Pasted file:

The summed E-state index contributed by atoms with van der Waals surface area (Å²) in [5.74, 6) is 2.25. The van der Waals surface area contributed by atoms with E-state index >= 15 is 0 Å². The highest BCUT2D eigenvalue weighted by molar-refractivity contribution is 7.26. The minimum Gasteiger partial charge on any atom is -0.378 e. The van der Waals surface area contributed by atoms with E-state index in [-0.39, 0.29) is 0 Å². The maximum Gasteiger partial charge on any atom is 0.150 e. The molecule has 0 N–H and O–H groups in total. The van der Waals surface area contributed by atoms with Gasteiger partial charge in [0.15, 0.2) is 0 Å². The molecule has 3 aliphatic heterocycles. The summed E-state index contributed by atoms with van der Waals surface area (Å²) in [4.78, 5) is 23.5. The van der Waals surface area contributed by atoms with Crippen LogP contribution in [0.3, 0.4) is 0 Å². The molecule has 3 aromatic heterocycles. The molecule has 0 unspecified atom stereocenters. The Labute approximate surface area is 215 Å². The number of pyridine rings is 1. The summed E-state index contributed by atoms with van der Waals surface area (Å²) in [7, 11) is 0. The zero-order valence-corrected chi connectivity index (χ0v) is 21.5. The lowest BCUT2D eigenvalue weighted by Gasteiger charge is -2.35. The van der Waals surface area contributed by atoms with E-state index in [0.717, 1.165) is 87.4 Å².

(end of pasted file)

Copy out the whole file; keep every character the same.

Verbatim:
The summed E-state index contributed by atoms with van der Waals surface area (Å²) in [5.74, 6) is 2.25. The van der Waals surface area contributed by atoms with E-state index >= 15 is 0 Å². The highest BCUT2D eigenvalue weighted by molar-refractivity contribution is 7.26. The minimum Gasteiger partial charge on any atom is -0.378 e. The van der Waals surface area contributed by atoms with E-state index in [-0.39, 0.29) is 0 Å². The maximum Gasteiger partial charge on any atom is 0.150 e. The molecule has 0 N–H and O–H groups in total. The van der Waals surface area contributed by atoms with Gasteiger partial charge in [0.15, 0.2) is 0 Å². The molecule has 3 aliphatic heterocycles. The summed E-state index contributed by atoms with van der Waals surface area (Å²) in [4.78, 5) is 23.5. The van der Waals surface area contributed by atoms with Crippen LogP contribution in [0.3, 0.4) is 0 Å². The molecule has 3 aromatic heterocycles. The molecule has 0 unspecified atom stereocenters. The Labute approximate surface area is 215 Å². The number of pyridine rings is 1. The summed E-state index contributed by atoms with van der Waals surface area (Å²) in [7, 11) is 0. The zero-order valence-corrected chi connectivity index (χ0v) is 21.5. The lowest BCUT2D eigenvalue weighted by Gasteiger charge is -2.35. The van der Waals surface area contributed by atoms with E-state index in [0.717, 1.165) is 87.4 Å².